Planetary Ball Milling
Selection of the milling media
Milling media refers to the milling balls, the milling jar and the liquid. Typical jar/ball materials are polymer (jar only), glass, alumina, zirconia, and tungsten carbite. The material of the milling balls and jar should be selected along the following lines:
- Hardness: The balls and jar should be harder then the powder that is to be milled to reduce contamination by wear.
- Chemical compatibility: Some abrasion will occur in any case. If the jar/ball material is compatible with the powder, this is not an issue.
- Size: The size of the milling jar can be selected according to the required quantity. In genreal, larger batches (>50g) are more reliable than smaller batches (e.g. 20g).
After the material is selected, the size of the balls needs to be selected. In general, smaller balls result in a higher engery input during milling (also a higher temperature during milling!) and a finer milling result. Finally, the liquid for the suspension needs to be selected. The important question is the chemical compatibility with the powder. Some materials have some solubility in water, so that a water-free liquid is needed (iso-propanol or better n-heptane). If water is used, it should be de-ionized to reduce contamination with cations.
Filling the milling jars
First clean the jar and particularly the balls very thoroughly. The milling balls can contain significant amounts of remainings from the previous milling run. Accordingly, it is preferred to have a specific set of milling balls per material/chemical composition.
The milling jars are filled with balls and powder and liquid sucht that the overall filling reaches 2/3 of the volume of the jar. A bit less is possible, while more is not. A good weight ratio of milling balls to powder is 8:1 for the perovskite SrTiO3. The amount of liquid added to the milling media should be chosen such the slurry is not highly viscous. For SrTiO3, this is about 200ml on 800g balls and 100g powder.
If your powder is a mixture of different precursors, carefully make shure that during filling of the jar, no powder is lost so that the stoichiometry is not changed.
Rember to stir the mix of powder with a glas rod, balls and liquid until no air bubbles are hidden somewhere in the mix of balls, powder and liquid. Otherwise you will not be able to judge the viscosity.
The design of the milling run itself is mill-specific. ON the PM400 by Retsch, the following setup and program gives a very fine (well below 1µm) milling result:
- Ball and jar material: YSZ
- Milling Jar: 500ml
- Ball size: 3.5mm
- Milling speed: 400 rpm
- Milling cycle: 5mins milling, 25mins break to prevent overheating
- 15 cycles
Separating the slurry
Use a very clean sieve (sieves are a source of contamination) and a wide and clean glass beaker to separate the slurry and balls. The finer the balls are, the more slurry and powder remains in the balls. To a ceratin amount, it can be drained with additional liquid. If the balls are smaller than 2mm, it is best to use a technical sieve with 150µm mesh. Using a funnel and a glas bottle with vacuum adapter all with appropriate sealing will ease the procedure and minimize the amount of solvent needed to separate the slurry.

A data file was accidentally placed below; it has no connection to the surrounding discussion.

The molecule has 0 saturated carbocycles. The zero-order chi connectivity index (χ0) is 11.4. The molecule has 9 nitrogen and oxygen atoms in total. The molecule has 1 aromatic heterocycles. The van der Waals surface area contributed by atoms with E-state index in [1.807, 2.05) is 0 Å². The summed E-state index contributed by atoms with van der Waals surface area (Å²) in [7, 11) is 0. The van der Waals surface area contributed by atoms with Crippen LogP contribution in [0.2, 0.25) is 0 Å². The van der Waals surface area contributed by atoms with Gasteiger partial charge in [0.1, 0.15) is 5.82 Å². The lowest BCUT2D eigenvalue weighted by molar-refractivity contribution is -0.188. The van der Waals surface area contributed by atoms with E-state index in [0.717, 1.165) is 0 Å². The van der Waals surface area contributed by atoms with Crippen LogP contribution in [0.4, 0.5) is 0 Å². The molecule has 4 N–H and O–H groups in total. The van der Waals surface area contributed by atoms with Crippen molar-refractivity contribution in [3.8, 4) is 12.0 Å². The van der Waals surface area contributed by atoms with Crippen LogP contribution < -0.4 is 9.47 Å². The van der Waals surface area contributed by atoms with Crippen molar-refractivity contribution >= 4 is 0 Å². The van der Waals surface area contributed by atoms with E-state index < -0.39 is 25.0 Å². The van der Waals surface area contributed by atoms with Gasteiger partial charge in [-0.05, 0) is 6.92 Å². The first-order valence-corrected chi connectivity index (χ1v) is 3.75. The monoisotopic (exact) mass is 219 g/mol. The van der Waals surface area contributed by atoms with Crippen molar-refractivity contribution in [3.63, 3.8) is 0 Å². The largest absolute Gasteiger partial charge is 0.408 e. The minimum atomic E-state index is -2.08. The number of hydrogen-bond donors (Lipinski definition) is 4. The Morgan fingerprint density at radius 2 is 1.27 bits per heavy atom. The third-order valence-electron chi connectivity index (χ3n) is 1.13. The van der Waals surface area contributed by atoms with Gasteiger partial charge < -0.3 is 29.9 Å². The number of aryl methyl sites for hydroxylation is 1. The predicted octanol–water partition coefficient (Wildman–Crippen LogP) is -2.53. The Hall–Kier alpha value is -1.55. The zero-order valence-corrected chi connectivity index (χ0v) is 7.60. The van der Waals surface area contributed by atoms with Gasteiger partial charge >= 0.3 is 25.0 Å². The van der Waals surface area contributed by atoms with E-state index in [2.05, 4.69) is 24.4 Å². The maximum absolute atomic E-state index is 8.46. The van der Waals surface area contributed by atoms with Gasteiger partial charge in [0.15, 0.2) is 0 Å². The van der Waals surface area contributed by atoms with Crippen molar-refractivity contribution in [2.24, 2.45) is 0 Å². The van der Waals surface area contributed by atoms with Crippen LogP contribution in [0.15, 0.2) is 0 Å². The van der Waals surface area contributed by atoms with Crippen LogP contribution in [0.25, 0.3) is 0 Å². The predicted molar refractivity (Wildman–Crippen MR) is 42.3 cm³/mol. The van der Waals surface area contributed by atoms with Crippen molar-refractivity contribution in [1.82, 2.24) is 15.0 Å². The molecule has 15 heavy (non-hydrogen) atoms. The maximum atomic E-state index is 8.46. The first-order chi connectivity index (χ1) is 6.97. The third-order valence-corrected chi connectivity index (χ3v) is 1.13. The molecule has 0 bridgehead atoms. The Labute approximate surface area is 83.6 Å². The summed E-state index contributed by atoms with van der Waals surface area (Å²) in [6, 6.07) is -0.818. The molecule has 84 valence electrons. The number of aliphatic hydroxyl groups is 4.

After emptying the milling jar, it is worth to check if there is some powder sticking to the bottom of the jar, which might indicate an incomplete milling and mixing due to an air bubble on the bottom of the jar. This will potentially result in a change in stoichiometry of the powder and can be prevented by initial mixing by stiring after filling the jar and before the milling cycle.
If the weight loss of the jar is measured by weighting the dry and unfilled jar and top plate before and after milling, an approximation for the abraision during milling can be obtained. For larger milling balls (where no balls are lost during the entire procedure inc. cleaning), the weight loss can also be measured.
The glass beaker is covered with aluminium foil with a number (10-30) holes to allow evaporation of the liquid. The beaker then can be dried in a laboratory oven at a temperature below the boiling temperature of the liquid. Boiling should be prevented as it can cause contamination of the oven. If the liquid is flammable, the drying stove should be explosion protected and the lab well-vented. Drying usually takes at least one day.
As after drying, the powder is usually agglomerated, it should be sieved on a Vibrating sieve once it is completely dry. Avoid sieving slightly humid powder. Remember that sieves are one of the major sources of contamination so that a separate sieve should be selected for each material.
Select a clean sieve with about 50µm mesh size, put in on a suitable pan with sealing and a clean sieve top. Add about 50 1cm-sized zirconia balls and put the setup on a vibrating sieve. Select the amplitude sich taht the milling balls jump on the sieve, but do not hit the top plate frequently. While more and more powder passes the sieve, the amplitude needs to be reduced. Wait until most of the powder has passed the sieve.
The last remainings in the sieve can be discarded as the sieve is meant to remove large particles in the powder, but remember that this might change your overall stoichiometry.